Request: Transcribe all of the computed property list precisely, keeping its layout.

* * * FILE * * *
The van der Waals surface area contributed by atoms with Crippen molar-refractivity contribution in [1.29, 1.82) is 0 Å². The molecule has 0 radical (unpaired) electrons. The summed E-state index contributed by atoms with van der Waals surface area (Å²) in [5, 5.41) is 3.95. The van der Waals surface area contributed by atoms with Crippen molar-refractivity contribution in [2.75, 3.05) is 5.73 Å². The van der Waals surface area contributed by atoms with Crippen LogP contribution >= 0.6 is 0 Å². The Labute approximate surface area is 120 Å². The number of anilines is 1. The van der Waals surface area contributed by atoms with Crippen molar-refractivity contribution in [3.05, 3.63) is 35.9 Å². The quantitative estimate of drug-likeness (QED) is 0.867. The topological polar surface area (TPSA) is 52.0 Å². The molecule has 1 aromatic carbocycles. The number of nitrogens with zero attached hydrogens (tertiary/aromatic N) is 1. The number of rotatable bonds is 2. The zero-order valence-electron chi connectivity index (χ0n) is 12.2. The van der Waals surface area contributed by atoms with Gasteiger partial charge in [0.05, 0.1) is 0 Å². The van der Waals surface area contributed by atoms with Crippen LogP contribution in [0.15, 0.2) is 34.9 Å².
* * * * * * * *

The van der Waals surface area contributed by atoms with Crippen molar-refractivity contribution in [1.29, 1.82) is 0 Å². The molecule has 0 radical (unpaired) electrons. The summed E-state index contributed by atoms with van der Waals surface area (Å²) in [5, 5.41) is 3.95. The van der Waals surface area contributed by atoms with Crippen molar-refractivity contribution in [2.75, 3.05) is 5.73 Å². The van der Waals surface area contributed by atoms with Crippen LogP contribution >= 0.6 is 0 Å². The Labute approximate surface area is 120 Å². The number of anilines is 1. The van der Waals surface area contributed by atoms with Crippen molar-refractivity contribution in [3.05, 3.63) is 35.9 Å². The quantitative estimate of drug-likeness (QED) is 0.867. The topological polar surface area (TPSA) is 52.0 Å². The molecule has 1 aromatic carbocycles. The number of nitrogens with zero attached hydrogens (tertiary/aromatic N) is 1. The number of rotatable bonds is 2. The zero-order valence-electron chi connectivity index (χ0n) is 12.2. The van der Waals surface area contributed by atoms with Gasteiger partial charge in [0.05, 0.1) is 0 Å². The van der Waals surface area contributed by atoms with Crippen LogP contribution in [0.15, 0.2) is 34.9 Å².